How to make paper woven easter baskets

Updated April 17, 2017

Paper crafting has transformed how we recreate objects into paper forms. Creating woven Easter baskets with paper can be an enjoyable project as well as an economical way to give your Easter candy to family and friends. It can also be a great Easter crafting project for your kids. By selecting a basket weave pattern and coordinating your favourite Easter colours and textured pattern paper, your creativity will shine through.

Select the size for your Easter basket. This will dictate your paper pattern dimensions. For example, if you opt for a mini-basket, your dimensions can be 2 inches in height and your bottom basket frame 3 1/2 inches in width. It is important to note that your basket has four sides and you will have to cut paper strips for the length and width of the basket.

For a mini basket, measure your strips at 8-1/2-inches in length by 1-inch in width. Although the basic measurements of two sides and your bottom frame add up to 7-1/2 inches in each direction, you will need to overlap 1/2-inch to hold your basket in place.

You can adjust your dimensions according to the size you want your basket to be.

Select your paper colours and pattern. You can opt to use a textured pattern. It is best to work with a paper weight which will allow you to shape and weave it. For example, a heavy weight card stock paper can be challenging to weave and can distort fold lines and creases when forming the basket shape.

Select your basket weave pattern and make sure that it is a closed weave pattern, such as a closed lattice weave. Cut your strips into the dimensions of your basket. For example, for a closed lattice weave mini-basket, cut nine strips 8 1/2 inches in length by 1 inch in width for your basket length and repeat another nine strips for your basket width.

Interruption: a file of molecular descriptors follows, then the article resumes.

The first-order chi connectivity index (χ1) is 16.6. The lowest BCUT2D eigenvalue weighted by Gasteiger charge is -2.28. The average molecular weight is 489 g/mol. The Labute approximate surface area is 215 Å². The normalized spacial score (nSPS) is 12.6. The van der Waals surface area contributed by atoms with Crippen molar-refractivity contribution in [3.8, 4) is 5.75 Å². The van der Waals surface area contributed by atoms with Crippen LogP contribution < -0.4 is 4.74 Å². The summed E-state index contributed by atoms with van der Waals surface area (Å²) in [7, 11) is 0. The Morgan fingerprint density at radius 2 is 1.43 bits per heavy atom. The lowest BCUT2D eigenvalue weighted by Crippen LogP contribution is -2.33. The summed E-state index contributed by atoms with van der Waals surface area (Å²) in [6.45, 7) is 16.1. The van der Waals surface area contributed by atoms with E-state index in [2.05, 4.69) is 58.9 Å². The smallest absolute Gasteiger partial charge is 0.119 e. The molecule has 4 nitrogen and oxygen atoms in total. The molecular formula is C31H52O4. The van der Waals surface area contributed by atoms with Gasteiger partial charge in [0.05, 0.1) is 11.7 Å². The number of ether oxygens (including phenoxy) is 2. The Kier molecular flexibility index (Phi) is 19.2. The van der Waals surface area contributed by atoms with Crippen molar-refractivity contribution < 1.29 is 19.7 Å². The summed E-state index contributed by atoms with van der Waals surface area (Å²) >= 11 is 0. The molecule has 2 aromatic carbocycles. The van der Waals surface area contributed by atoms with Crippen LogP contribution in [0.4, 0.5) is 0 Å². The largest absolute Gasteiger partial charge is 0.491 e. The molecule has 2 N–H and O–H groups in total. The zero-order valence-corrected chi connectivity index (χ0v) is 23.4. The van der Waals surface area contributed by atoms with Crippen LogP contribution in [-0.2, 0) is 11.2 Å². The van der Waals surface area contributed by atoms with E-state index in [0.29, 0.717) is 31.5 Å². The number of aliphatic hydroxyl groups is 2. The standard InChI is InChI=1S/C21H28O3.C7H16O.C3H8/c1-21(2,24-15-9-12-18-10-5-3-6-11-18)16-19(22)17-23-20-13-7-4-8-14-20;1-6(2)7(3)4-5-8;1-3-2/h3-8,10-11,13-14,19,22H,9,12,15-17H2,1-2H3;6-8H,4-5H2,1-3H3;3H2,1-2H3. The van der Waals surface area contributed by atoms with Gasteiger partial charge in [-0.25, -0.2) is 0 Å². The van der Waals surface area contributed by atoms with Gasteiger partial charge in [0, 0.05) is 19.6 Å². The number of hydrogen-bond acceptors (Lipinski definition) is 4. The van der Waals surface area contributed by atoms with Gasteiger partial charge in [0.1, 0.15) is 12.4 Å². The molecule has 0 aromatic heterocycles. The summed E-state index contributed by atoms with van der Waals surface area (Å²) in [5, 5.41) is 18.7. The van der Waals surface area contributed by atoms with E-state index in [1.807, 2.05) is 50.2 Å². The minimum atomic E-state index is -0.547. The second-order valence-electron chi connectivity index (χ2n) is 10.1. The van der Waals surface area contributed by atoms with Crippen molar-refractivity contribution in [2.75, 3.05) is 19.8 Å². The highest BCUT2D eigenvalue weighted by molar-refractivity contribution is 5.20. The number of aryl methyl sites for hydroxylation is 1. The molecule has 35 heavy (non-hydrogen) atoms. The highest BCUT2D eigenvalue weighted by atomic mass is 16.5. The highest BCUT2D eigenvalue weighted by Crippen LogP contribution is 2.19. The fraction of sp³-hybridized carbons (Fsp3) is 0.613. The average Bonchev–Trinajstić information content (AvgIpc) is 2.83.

Cut one strip 8-1/2-inches in length by 1-inch width for your basket handle.

Take nine strips and place vertically on a clean flat work surface. Take another strip and overlap the first vertical strip horizontally. You will weave this strip under the second strip and over the third strip. Keep weaving the strip under and over until all nine strips are woven. Take a second strip, this time starting the next horizontal weave by inserting under the first vertical strip. Overlap the second strip and insert under the third strip. The third horizontal strip will start by overlapping the first vertical strip.

You will repeat the process until all strips are woven into a flat woven panel. It is important to note that the closer you position your strips together, the tighter your paper weave will become. It is best to add craft glue to secure any loose strips.

Fold one side of your paper panel 2 1/2 inches. Crease your fold. Unfold and repeat the same dimensions for all four sides. You will have a visible centre frame which will be your bottom basket frame.

Re-fold two sides up and carefully make an inverted pleat at the basket corner. Add glue to secure the corners. Repeat until all four corners are secure and your basket is visible. You will have a basket frame with four extensions, which is one from each side.

Fold over all extending tabs towards the inside of the basket. Apply a lightweight ribbon with a hot glue gun around the inside of your basket to hide all folded seams. (optional)

Shape your paper handle and attach it from one side to another with your craft glue. Add a paper or ribbon bow to complete your basket. (optional)


It is best to have parental supervision for kids working on the Easter craft since the project requires scissors and a hot glue gun.

Things You'll Need

  • Craft paper: pattern, texture (optional)
  • Scissors
  • Ruler/pencil
  • Craft glue or glue gun
  • Lightweight ribbon (optional)
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About the Author

Mercedes Valladares is the founder of M721Organics and has been an independent designer for over 15 years. Her work experience commenced during college with manufacturers based in New York and Hong Kong. Her education includes LIM College, International Fine Arts College and design certification from the Paris Fashion Institute. She produces eco-crafting videos and writes recycling articles online.